Gov. Dannel P. Malloy today announced a state investment of more than $16.5 million in five housing developments in Hartford, Waterbury, Vernon, Stonington and Middletown for projects that will help build or renovate approximately 465 residential units, of which at least 390 will be affordable to income-qualifying households.
The funding, through the Competitive Housing Assistance for Multifamily Properties initiative administered by the Connecticut Department of Housing , is a part of the governor’s commitment to bolstering Connecticut’s economy and building stronger communities by expanding affordable housing opportunities.
“Affordable housing is a key ingredient to turning the Connecticut economy around and making sure it continues to grow in the future,” Governor Malloy said. “With more affordable housing options, we can attract talent, grow our economy, strengthen commerce, and create the communities that will be more competitive in today’s business climate.
"When we invest in housing, we invest in people, communities, and our economic future.”
Through CHAMP, owners and developers of affordable multifamily rental developments can apply for loans and grants to expand or rehabilitate housing. Funds awarded under this program may be combined with financial assistance from the Connecticut Housing Finance Authority, including taxable bond financing or tax exempt bond financing with four percent Low-Income Housing Tax Credits.
LIHTCs provide the additional equity developers can leverage to make affordable housing projects possible. CHAMP funding is intended to be gap financing and may not exceed $5 million per development.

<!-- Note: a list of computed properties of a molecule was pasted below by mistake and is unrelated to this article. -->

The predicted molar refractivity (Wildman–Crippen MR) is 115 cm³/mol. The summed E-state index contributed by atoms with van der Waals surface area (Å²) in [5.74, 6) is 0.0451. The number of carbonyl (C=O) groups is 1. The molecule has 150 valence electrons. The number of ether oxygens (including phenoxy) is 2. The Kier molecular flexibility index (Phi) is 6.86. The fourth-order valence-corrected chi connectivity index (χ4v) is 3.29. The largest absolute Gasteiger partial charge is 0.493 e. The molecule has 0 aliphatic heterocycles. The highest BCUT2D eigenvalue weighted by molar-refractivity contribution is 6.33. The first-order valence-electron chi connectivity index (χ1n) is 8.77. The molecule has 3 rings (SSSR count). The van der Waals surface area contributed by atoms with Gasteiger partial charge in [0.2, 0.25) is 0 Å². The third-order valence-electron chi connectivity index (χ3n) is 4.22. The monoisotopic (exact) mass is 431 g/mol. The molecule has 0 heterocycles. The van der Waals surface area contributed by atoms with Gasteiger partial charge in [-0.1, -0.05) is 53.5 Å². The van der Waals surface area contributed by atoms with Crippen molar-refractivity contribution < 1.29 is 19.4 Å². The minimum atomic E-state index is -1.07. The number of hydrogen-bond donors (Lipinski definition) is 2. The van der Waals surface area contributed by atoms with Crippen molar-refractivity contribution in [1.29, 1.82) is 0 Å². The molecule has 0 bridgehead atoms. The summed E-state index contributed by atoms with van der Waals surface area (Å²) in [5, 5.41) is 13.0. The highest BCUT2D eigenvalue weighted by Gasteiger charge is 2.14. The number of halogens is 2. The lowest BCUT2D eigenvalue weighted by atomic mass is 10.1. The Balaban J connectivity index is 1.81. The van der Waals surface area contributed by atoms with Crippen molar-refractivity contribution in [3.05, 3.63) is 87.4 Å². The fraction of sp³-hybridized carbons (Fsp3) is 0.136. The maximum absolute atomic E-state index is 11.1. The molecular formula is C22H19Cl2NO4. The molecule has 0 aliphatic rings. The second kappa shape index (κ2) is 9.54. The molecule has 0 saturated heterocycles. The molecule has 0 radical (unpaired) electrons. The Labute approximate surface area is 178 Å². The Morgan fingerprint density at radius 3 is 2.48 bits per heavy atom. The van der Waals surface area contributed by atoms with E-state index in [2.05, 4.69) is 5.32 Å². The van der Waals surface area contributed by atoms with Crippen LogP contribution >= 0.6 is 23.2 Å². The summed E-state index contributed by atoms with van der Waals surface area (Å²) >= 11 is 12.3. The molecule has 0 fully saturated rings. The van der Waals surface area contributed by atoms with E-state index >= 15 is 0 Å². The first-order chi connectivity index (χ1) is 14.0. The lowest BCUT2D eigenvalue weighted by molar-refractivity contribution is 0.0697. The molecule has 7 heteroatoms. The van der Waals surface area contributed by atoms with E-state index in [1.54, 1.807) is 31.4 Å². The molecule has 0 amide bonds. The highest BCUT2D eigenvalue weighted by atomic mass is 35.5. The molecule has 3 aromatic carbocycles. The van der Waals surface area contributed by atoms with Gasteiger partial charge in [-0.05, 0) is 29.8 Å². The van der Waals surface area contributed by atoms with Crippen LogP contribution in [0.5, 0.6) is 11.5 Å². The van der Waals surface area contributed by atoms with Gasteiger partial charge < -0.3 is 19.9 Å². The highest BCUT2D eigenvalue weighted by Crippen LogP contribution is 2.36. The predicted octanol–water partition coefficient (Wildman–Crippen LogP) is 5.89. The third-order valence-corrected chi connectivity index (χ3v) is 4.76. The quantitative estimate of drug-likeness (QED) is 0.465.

The total project development costs are more than $75 million, with $16.5 million coming from the state and $59 million coming from other sources, including developer equity, private financing, and federal funding.
“Over the last two years, Governor Malloy has brought a renewed vigor to the state’s affordable housing policies and backed it up with financial commitments,” Housing Commissioner Evonne Klein said. “The CHAMP initiative is just one of the ways we promote workforce, affordable, supportive, and congregate housing for the state’s young professionals, working families, elderly, and other individuals most in need of support.”
The apartments are receiving $4,561,000 in DOH funding, plus $4.2 million in 4 percent LIHTC equity, plus $2.6 million in tax-exempt bond financing.
- Old Middletown High School Apartments, Middletown — Built in 1894, the Old Middletown High School at 251 Court Street was converted into a 65-unit senior housing development in 1978. State funding will assist in the rehabilitation and guarantee continued affordability for 40 years.
- Rehabilitation will include masonry repair, new windows, energy-efficient boilers, upgraded kitchens and bathrooms, ADA modifications, and improved community space, improvements that will reduce energy use by an estimated 49 percent.
- The apartments, which are just blocks from the center of Wesleyan College’s campus and Middletown’s vibrant Main Street, are affordable for residents with incomes below 60 percent of area median income. There will be no displacement of residents as this will be in-place rehabilitation. The project will leverage nearly $8 million in non-state funds.